This was another of the hills. This one wasn’t too bad. Not too steep, and not too long, but you knew you’d done it when you’d got to the top.
We ran through some more woods (it’s a woody route!)
…and came to the next aid station. More refilling. My joke about booking a table with a view didn’t really go down too well… …and then Darren was pushing us out the other side of the aid station and onwards through more woods, and across the A22.
We noticed another runner join the route at this point from the wrong direction. From the speed he shot off ahead of us we wondered just how far off-course he’d gone – within half a mile he was gone, and we never saw him again.
The next few miles were again through the woods (natch!), with the wonderful smell of wild garlic filling our nostrils.
At Gangers Hill, we were met with more steps – down this time – for no apparent reason.
We were met at the bottom of these stairs by amateur photographer extraordinaire and consummate crew to the stars, Jon Lavis. He gave us a few words of encouragement before we carried on. The next few miles were spent along the edges of fields at the bottom of the escarpment. I had a concern at the back of my mind that at some point we would have to go back uphill, as I’d checked the final 6 miles and knew that it started at the top of the escarpment.
At this point we were wondering whether or not a sub 11 hour finish time was on the cards. We continued to push the pace to see if it was possible. Every time we slowed to a walk we’d give ourselves a few minutes then one or the other would say, “Come on, we can do this”, and we’d pick up the pace again.
The concern I had a few miles back didn’t go away, and was proved right – we hit Pitchfont Lane (and the highest point of the course) not having reccied this bit. It was a grind! Man, was it a grind! but we were met at the top with the final aid station. They had tea! I gratefully took a sugary cup.
So, we were 7 miles from the end at this point, and just over 9 1/2 hours in. The next couple of miles would tell us whether we were in shape for a sub 11 hour race. We reached Park Wood Golf club at Tatsfield at 10 hours. 6 miles to go? sub 11 wasn’t possible. We then took it easy. No point killing yourself if you can’t reach the goal.
The rest of the race was spent running by the edge of fields (like the one above).
through more woods, and round the edge of fields, and we were almost there – I’d been warned that we’d see the finish line long before we got there, and it was true. Across the field, like a mirage the finish gantry was sitting across the fields looking inviting. But I knew we had to keep going to the end of the field, turn left down the lane, and into the village to reach it. We steadied our resolve, gave ourselves a talking to, and kept moving forward. At last, we reached the road to the village, and our pace picked up. It was downhill, to the end, into the village, turn left, left again, slight incline (you notice uphills a bit more at 50 miles in!), and crossed the line.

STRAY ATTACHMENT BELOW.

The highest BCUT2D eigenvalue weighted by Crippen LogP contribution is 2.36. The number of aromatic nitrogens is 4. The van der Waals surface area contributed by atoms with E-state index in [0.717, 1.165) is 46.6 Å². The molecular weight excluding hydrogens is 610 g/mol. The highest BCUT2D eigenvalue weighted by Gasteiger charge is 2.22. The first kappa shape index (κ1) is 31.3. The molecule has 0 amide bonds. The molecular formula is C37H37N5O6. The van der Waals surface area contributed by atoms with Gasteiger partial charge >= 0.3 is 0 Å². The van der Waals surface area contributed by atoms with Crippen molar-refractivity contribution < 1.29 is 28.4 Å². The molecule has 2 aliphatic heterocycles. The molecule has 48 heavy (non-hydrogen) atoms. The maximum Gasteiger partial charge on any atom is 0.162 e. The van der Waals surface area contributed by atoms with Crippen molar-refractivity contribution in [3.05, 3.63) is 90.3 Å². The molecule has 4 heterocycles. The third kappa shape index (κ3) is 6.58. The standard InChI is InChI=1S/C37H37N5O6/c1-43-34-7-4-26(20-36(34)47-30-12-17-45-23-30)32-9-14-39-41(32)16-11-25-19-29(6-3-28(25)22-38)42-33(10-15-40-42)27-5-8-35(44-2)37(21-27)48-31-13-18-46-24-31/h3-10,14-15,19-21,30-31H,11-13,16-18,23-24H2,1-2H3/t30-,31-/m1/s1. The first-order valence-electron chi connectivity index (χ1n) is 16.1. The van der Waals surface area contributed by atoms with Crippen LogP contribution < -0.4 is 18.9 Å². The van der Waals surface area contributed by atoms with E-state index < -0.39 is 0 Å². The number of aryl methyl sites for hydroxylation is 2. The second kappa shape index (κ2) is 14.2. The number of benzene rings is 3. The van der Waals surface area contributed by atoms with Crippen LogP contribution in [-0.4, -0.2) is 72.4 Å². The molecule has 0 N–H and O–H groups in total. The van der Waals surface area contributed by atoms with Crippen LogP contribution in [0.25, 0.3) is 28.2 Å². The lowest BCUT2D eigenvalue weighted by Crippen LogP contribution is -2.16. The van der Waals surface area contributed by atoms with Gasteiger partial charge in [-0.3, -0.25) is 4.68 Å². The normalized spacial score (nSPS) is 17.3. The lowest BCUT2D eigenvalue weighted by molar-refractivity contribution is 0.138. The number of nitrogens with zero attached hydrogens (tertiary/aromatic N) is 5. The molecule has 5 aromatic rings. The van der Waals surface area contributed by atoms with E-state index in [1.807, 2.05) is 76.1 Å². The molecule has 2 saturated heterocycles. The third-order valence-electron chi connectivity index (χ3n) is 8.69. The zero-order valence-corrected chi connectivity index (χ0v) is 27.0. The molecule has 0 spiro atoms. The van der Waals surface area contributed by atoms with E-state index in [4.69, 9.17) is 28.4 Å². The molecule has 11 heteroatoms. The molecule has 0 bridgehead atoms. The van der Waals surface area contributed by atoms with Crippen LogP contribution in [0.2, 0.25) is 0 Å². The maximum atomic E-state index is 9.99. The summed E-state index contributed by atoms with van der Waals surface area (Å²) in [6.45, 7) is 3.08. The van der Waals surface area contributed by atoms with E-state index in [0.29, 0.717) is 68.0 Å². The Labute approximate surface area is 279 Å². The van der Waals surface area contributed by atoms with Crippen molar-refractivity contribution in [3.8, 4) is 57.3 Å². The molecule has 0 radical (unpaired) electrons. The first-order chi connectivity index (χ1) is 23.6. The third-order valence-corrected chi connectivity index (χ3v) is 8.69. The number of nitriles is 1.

So, that was that. My first 50 miler completed. How did I feel?
Well, not as bad physically as I thought I would. I’m writing this a week on, and can remember thinking on the Monday after the race that it wasn’t the worst race I’ve done. All I had to show for it (which I didn’t I might add!) were a couple of blisters. The rest of me felt remarkably unscathed by the whole event. Having done a couple of ultras in recent years of shorter distances with less elevation, I remember feeling a lot worse after those than this one.
What have I learnt from this experience? What can I say I did well?
- nutrition – I ate well. I don’t mean I had organic, or were fine dined with roast pheasant etc., I mean at each aid station I ate something. Not too much, but enough to keep my stomach busy.
- Hydration – similarly I ran with a Camelbak (actually it was Decathlon) and I took sips literally every 3-4 minutes.
- Salt – S-Caps. Every hour on the hour, it was S-Cap o’clock. I’m certain this regime helped every bit as much as the previous two.
- No need to worry. What happens, happens. 38 miles was the furthest race I’d done before this one, so once we’d reached 38 miles (and every mile after Darren congratulated me for achieving my longest run), I took stock of how I felt, and I knew it was in the bag.
- There’s no such thing as the perfect race. And there’s no such thing as the perfect training plan. Go with the flow, listen to your body, and it’ll tell you if it’s not right.
And what would I recommend to people considering this race?
Do it! It’s a lovely route, full of surprises, but make sure you don’t go off too fast at the beginning, as it’ll bite you at the other end. The Centurion team look after you, and the medal, t-shirt, and official photos are all top-notch. To me, Centurion races set a standard to which all others attempt to live up to, in terms of professionalism.
I would also recommend you reccy the route. Not necessarily all, but definitely from Box Hill to the end.
I am now seriously looking forward to doing another. Watch this space…